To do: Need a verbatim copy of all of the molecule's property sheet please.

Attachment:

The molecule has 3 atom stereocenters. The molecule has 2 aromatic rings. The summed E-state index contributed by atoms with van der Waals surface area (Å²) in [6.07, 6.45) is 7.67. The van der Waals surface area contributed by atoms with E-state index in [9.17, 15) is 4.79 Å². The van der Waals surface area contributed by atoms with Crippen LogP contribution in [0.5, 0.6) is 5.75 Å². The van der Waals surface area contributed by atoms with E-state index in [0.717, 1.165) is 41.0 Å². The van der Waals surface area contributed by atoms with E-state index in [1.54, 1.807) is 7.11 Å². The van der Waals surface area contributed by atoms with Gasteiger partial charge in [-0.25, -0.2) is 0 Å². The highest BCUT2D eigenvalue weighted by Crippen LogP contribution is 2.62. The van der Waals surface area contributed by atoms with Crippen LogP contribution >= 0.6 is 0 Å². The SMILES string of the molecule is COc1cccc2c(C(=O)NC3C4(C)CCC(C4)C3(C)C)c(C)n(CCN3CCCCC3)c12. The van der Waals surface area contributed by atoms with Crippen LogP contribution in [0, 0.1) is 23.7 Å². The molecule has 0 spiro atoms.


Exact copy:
The molecule has 3 atom stereocenters. The molecule has 2 aromatic rings. The summed E-state index contributed by atoms with van der Waals surface area (Å²) in [6.07, 6.45) is 7.67. The van der Waals surface area contributed by atoms with E-state index in [9.17, 15) is 4.79 Å². The van der Waals surface area contributed by atoms with Crippen LogP contribution in [0.5, 0.6) is 5.75 Å². The van der Waals surface area contributed by atoms with E-state index in [0.717, 1.165) is 41.0 Å². The van der Waals surface area contributed by atoms with E-state index in [1.54, 1.807) is 7.11 Å². The van der Waals surface area contributed by atoms with Gasteiger partial charge in [-0.25, -0.2) is 0 Å². The highest BCUT2D eigenvalue weighted by Crippen LogP contribution is 2.62. The van der Waals surface area contributed by atoms with Crippen LogP contribution >= 0.6 is 0 Å². The SMILES string of the molecule is COc1cccc2c(C(=O)NC3C4(C)CCC(C4)C3(C)C)c(C)n(CCN3CCCCC3)c12. The van der Waals surface area contributed by atoms with Crippen LogP contribution in [0, 0.1) is 23.7 Å². The molecule has 0 spiro atoms.